Memorabilia with forged signatures purported to be from baseball legends, including Lou Gehrig and Babe Ruth were among the items a trio of men allegedly used to defraud auction houses and art galleries out of hundreds of thousands of dollars.
Federal prosecutors in Chicago have charged Michigan brothers Donald Henkel, 61, and Mark Henkel, 66, along with 59-year-old Raymond Paparella, with mail fraud or wire fraud. Mark Henkel also faces an additional charge of witness tampering for allegedly urging another co-schemer to make false statements to investigators.
According to an indictment filed earlier this month, the Henkels repeatedly sold false works of art and memorabilia to art galleries and auction houses across the U.S. and in London between 2005 and 2020.
Prosecutors claimed many of the forged items — which allegedly included a painting by Gertrude Abercrombie and baseballs or bats purportedly signed by Lou Gehrig, Babe Ruth, Honus Wagner and Cy Young — were sold for more than $100,000 based on the false histories provided by the Henkels or the various “straw sellers” they recruited as part of their scheme.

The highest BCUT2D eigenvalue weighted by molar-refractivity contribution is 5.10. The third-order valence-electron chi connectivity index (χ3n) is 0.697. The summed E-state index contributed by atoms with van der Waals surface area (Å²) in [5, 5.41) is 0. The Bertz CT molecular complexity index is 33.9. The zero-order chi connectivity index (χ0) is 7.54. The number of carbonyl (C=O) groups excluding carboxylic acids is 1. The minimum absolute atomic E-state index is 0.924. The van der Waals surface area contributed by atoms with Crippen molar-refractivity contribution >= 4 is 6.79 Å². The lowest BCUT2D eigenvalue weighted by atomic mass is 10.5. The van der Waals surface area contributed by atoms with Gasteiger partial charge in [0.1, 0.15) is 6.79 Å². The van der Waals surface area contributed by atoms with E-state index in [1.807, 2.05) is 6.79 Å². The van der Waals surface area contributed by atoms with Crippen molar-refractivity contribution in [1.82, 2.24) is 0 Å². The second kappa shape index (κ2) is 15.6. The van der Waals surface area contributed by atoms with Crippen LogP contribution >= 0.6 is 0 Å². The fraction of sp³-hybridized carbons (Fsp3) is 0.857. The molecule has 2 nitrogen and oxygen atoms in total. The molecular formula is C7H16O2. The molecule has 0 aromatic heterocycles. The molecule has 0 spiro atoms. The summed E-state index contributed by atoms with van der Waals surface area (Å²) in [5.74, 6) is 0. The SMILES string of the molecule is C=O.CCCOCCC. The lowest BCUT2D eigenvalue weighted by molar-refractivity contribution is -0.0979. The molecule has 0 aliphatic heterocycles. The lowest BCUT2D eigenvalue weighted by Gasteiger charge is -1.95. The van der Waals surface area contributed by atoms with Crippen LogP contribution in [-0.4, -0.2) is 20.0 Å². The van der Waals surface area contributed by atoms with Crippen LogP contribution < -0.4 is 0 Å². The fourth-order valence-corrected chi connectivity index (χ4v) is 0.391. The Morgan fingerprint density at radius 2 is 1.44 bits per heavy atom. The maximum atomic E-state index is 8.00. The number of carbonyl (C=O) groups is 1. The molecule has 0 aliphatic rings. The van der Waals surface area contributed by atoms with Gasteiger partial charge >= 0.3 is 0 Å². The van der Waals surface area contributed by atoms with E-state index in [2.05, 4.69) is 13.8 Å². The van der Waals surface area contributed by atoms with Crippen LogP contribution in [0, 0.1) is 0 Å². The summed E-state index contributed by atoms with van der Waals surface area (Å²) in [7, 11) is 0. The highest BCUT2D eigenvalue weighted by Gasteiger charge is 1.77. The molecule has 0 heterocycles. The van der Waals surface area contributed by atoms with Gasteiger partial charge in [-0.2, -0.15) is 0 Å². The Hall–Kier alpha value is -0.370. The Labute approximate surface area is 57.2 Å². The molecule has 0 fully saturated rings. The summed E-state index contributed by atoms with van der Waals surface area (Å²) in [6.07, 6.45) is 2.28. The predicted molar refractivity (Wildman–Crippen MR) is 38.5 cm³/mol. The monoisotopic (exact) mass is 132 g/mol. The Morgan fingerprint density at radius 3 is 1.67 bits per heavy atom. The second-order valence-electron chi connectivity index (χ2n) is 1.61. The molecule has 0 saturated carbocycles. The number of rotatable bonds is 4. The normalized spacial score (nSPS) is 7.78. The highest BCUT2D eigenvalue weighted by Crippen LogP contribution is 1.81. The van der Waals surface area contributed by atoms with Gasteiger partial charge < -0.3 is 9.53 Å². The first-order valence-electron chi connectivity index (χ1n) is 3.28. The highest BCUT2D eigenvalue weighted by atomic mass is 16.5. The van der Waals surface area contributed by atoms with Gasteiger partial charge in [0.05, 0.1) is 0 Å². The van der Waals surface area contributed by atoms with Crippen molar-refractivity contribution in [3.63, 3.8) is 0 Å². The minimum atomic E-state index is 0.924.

According to the indictment, Donald Henkel purchased bats, balls, celebrity photographs, record albums and other items, and used “vintage pens and other materials to alter certain items … to make these items appear more valuable.”
The brothers would then recruit the straw sellers, including Paparella, to falsely pose as the owners of these items to deceive potential buyers, prosecutors alleged.
Among the sales detailed in the indictment are: a bat purportedly owned by Cy Young that sold for $120,000 at auction; baseballs purportedly signed by Honus Wagner and Christy Mathewson, which sold for $121,000; and a bat purportedly owned by Lou Gherig that sold for $138,000.
The men also allegedly sold or attempted to sell multiple fraudulent works of art said to be made by painters, including Abercrombie, Ralston Crawford and George Ault.
The Henkels and Paparella each pleaded not guilty during their indictment Thursday in Chicago. Each count the men are facing is punishable by up to 20 years in federal prison.